Pace yourself.  I still have a few more thoughts from Matthew Quick’s book, Every Exquisite Thing.  You don’t have to read the book to follow these posts and have an opinion because I’m using the book as a springboard to other mental spaces.  If you want to read the other posts I’ve written about this book, you can find them here, here, and here.

I learned that I really don’t like it when people speak about themselves in third person.

This was not a shocking revelation — I’m always annoyed when I see people writing about themselves in third person.  Nor is it a shocking revelation for anyone else in the book.  When the main character, Nanette, begins to speak in third-person, she is greeted with this bon mot:

“Don’t take this the wrong way, but your talking in third person is positively unnerving. It’s like a punishment for the rest of the world (p. 168).”

Yeah, that’s how I feel, too.

But backing up for a moment, it was enlightening to first read why she is speaking about herself in third person and then realize that I was still annoyed with her usage of third person.

The idea comes from her therapist, June, who asks her to stop using the word “I.”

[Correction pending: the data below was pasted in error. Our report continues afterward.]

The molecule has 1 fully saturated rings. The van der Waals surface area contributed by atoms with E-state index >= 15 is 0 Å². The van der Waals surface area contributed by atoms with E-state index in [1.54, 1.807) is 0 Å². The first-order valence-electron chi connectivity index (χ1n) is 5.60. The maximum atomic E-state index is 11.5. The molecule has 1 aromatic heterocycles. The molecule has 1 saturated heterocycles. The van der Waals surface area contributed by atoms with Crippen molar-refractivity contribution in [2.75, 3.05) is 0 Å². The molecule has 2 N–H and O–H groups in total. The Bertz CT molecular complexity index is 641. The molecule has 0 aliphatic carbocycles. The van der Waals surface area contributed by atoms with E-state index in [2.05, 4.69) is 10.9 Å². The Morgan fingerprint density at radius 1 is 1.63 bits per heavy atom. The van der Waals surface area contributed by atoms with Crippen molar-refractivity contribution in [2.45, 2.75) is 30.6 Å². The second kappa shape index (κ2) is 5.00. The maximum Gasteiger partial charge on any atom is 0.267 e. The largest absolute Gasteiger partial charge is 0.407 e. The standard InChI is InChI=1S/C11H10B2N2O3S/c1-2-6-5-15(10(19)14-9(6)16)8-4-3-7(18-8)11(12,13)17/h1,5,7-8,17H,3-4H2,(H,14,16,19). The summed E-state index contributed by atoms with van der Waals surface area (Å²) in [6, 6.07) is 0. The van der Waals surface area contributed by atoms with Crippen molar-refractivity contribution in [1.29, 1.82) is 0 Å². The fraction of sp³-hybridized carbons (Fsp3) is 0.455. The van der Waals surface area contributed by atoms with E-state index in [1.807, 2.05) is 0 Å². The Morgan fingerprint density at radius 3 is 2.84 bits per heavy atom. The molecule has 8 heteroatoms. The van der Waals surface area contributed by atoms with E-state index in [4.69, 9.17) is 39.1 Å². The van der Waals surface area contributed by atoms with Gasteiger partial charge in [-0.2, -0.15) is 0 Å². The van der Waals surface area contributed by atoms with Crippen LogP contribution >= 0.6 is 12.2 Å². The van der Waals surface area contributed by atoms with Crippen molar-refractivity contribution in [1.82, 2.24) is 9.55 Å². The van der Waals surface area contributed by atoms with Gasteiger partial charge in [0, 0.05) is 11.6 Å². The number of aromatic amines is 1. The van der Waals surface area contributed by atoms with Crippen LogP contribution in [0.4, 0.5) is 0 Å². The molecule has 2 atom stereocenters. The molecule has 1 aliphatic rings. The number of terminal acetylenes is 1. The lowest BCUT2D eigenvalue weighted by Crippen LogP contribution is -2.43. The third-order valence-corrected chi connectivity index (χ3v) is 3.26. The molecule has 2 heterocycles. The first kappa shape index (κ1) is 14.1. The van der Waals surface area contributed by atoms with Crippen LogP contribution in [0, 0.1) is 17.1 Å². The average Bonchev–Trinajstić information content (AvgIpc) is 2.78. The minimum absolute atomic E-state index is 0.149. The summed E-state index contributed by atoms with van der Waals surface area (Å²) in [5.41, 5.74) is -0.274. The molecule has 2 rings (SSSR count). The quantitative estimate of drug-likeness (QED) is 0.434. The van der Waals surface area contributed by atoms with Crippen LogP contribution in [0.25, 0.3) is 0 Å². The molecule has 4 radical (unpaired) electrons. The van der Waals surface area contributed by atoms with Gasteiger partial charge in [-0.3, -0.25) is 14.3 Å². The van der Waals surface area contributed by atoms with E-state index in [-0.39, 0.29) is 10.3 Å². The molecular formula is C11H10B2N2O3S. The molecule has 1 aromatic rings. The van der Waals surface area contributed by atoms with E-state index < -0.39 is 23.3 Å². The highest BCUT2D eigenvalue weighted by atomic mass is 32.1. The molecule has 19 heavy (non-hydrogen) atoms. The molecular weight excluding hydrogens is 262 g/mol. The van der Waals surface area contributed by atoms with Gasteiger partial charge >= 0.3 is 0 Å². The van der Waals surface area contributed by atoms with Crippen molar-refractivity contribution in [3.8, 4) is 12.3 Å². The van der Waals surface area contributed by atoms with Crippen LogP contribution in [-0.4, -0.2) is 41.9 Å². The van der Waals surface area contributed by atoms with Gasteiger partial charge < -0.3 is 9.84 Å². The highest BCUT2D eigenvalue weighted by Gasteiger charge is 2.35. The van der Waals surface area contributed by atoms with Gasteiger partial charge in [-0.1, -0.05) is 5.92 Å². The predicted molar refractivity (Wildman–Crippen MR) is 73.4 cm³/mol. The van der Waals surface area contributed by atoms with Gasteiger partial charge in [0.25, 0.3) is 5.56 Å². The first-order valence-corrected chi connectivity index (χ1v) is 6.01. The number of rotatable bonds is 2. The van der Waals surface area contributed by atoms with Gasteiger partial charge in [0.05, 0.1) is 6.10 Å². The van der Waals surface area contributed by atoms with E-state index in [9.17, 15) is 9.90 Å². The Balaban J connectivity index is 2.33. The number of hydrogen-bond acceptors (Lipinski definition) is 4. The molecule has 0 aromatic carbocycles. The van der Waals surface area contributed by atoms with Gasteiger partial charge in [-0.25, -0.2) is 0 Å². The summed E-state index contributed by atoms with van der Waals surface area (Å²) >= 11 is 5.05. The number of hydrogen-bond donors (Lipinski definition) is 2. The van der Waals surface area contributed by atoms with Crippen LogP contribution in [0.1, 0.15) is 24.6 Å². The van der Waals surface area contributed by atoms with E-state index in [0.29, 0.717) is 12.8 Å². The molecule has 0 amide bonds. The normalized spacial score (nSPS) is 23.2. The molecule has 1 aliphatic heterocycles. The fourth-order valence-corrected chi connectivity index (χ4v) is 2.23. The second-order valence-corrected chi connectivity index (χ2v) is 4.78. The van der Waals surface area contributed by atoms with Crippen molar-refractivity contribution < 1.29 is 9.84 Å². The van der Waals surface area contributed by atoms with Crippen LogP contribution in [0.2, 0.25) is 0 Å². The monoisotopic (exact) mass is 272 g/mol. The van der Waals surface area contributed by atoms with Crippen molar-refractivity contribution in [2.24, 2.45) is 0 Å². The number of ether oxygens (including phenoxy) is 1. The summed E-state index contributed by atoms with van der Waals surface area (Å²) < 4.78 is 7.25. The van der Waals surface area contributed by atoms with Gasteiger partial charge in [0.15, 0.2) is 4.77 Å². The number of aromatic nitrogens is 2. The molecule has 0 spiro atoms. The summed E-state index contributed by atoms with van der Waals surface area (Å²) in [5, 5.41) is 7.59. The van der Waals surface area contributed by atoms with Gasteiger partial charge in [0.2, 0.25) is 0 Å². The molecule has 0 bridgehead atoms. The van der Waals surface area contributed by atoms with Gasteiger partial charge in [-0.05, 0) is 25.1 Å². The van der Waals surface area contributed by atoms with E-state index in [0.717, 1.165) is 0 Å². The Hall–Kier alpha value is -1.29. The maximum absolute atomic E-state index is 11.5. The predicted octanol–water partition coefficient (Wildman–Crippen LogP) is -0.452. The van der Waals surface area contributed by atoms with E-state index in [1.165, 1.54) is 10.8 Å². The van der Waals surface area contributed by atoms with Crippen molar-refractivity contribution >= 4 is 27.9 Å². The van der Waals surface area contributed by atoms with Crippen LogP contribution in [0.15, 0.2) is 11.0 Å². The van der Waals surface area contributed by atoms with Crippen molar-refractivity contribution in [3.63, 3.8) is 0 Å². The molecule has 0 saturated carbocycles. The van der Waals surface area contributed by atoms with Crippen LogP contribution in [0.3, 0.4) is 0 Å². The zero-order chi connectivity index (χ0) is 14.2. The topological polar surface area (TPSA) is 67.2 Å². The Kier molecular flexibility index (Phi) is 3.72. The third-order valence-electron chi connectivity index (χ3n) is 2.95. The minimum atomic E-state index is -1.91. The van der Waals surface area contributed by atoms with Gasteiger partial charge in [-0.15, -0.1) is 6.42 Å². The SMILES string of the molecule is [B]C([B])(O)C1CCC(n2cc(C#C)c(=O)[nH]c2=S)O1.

“We live in our heads, Nanette, which can be very scary places. We forget that we are not just an I, but a she and a you, too. We forget to see ourselves as others see us. For some people, the problem is narcissism—meaning they are selfish, too self-absorbed. But I think that your problem is that you are too selfless. You care about the needs of others more than you care about your own needs. You are strong for them even when it’s a detriment to your own well-being” (p. 146).

The solution is to move into a third person mindset. The therapist leads her to this experiment:

“I want you to do an experiment,” June says, and then suggests that I should begin to think of myself in the third person—not as an I but as a she. “Nanette is very good at making decisions for other people. She clearly sees that Alex shouldn’t have done what he did. But when she is deciding for the first-person I, Nanette, she is much less sure. So why not live in the third person for a bit and see how that goes? See yourself as someone else. Refer to yourself as Nanette in your inner monologue—the words that run through your brain all day. Kill the I. Maybe begin to keep a diary in the third person, too (p. 147 – 148).

But here’s the interesting thing: even knowing that this is sound advice — that we are better at thinking through solutions for other people and terrible at giving advice to ourselves and that we all could benefit from getting outside of our heads and considering ourselves from a different angle — still… I WAS COMPLETELY ANNOYED BY HER SPEAKING IN THIRD PERSON.

Like the whole book moves from first person to third person.  And it annoyed me.  Completely.

And, at the same time, intrigued me.  What would I learn about myself by speaking in third person day in and day out?

What do you think of this idea?  Are you also annoyed when people speak about themselves in third person?

May 17, 2017   6 Comments